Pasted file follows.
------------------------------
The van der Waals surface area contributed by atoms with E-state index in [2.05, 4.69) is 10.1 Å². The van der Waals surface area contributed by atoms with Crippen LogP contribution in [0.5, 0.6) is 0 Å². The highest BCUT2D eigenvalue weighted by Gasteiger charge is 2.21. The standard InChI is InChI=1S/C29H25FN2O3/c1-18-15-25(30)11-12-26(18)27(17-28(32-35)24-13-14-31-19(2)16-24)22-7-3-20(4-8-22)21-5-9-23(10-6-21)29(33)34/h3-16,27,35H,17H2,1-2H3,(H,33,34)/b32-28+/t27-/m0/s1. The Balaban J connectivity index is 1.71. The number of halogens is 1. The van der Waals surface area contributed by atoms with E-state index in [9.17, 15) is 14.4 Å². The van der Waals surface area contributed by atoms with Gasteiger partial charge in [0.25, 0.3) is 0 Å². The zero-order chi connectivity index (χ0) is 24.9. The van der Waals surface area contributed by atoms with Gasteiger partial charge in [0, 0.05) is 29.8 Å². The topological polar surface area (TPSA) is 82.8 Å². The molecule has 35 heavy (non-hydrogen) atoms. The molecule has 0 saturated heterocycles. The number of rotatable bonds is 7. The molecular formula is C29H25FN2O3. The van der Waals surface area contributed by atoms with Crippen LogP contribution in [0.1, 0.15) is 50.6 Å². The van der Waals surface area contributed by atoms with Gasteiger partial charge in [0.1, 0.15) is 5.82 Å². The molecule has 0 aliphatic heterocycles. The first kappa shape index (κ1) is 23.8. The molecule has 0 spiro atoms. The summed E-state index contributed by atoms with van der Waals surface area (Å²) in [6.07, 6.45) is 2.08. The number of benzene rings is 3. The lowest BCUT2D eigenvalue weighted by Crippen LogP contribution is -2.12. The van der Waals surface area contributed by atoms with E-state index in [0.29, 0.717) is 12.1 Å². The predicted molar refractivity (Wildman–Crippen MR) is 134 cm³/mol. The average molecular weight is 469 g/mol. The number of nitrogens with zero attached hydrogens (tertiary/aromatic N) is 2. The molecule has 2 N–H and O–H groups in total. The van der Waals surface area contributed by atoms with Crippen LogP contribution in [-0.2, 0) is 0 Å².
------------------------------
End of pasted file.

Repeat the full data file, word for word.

The van der Waals surface area contributed by atoms with E-state index in [2.05, 4.69) is 10.1 Å². The van der Waals surface area contributed by atoms with Crippen LogP contribution in [0.5, 0.6) is 0 Å². The highest BCUT2D eigenvalue weighted by Gasteiger charge is 2.21. The standard InChI is InChI=1S/C29H25FN2O3/c1-18-15-25(30)11-12-26(18)27(17-28(32-35)24-13-14-31-19(2)16-24)22-7-3-20(4-8-22)21-5-9-23(10-6-21)29(33)34/h3-16,27,35H,17H2,1-2H3,(H,33,34)/b32-28+/t27-/m0/s1. The Balaban J connectivity index is 1.71. The number of halogens is 1. The van der Waals surface area contributed by atoms with E-state index in [9.17, 15) is 14.4 Å². The van der Waals surface area contributed by atoms with Gasteiger partial charge in [0.25, 0.3) is 0 Å². The zero-order chi connectivity index (χ0) is 24.9. The van der Waals surface area contributed by atoms with Gasteiger partial charge in [0, 0.05) is 29.8 Å². The topological polar surface area (TPSA) is 82.8 Å². The molecule has 35 heavy (non-hydrogen) atoms. The molecule has 0 saturated heterocycles. The number of rotatable bonds is 7. The molecular formula is C29H25FN2O3. The van der Waals surface area contributed by atoms with Crippen LogP contribution in [0.1, 0.15) is 50.6 Å². The van der Waals surface area contributed by atoms with Gasteiger partial charge in [0.1, 0.15) is 5.82 Å². The molecule has 0 aliphatic heterocycles. The first kappa shape index (κ1) is 23.8. The molecule has 0 spiro atoms. The summed E-state index contributed by atoms with van der Waals surface area (Å²) in [6.07, 6.45) is 2.08. The number of benzene rings is 3. The lowest BCUT2D eigenvalue weighted by Crippen LogP contribution is -2.12. The van der Waals surface area contributed by atoms with E-state index in [0.29, 0.717) is 12.1 Å². The predicted molar refractivity (Wildman–Crippen MR) is 134 cm³/mol. The average molecular weight is 469 g/mol. The number of nitrogens with zero attached hydrogens (tertiary/aromatic N) is 2. The molecule has 2 N–H and O–H groups in total. The van der Waals surface area contributed by atoms with Crippen LogP contribution in [-0.2, 0) is 0 Å².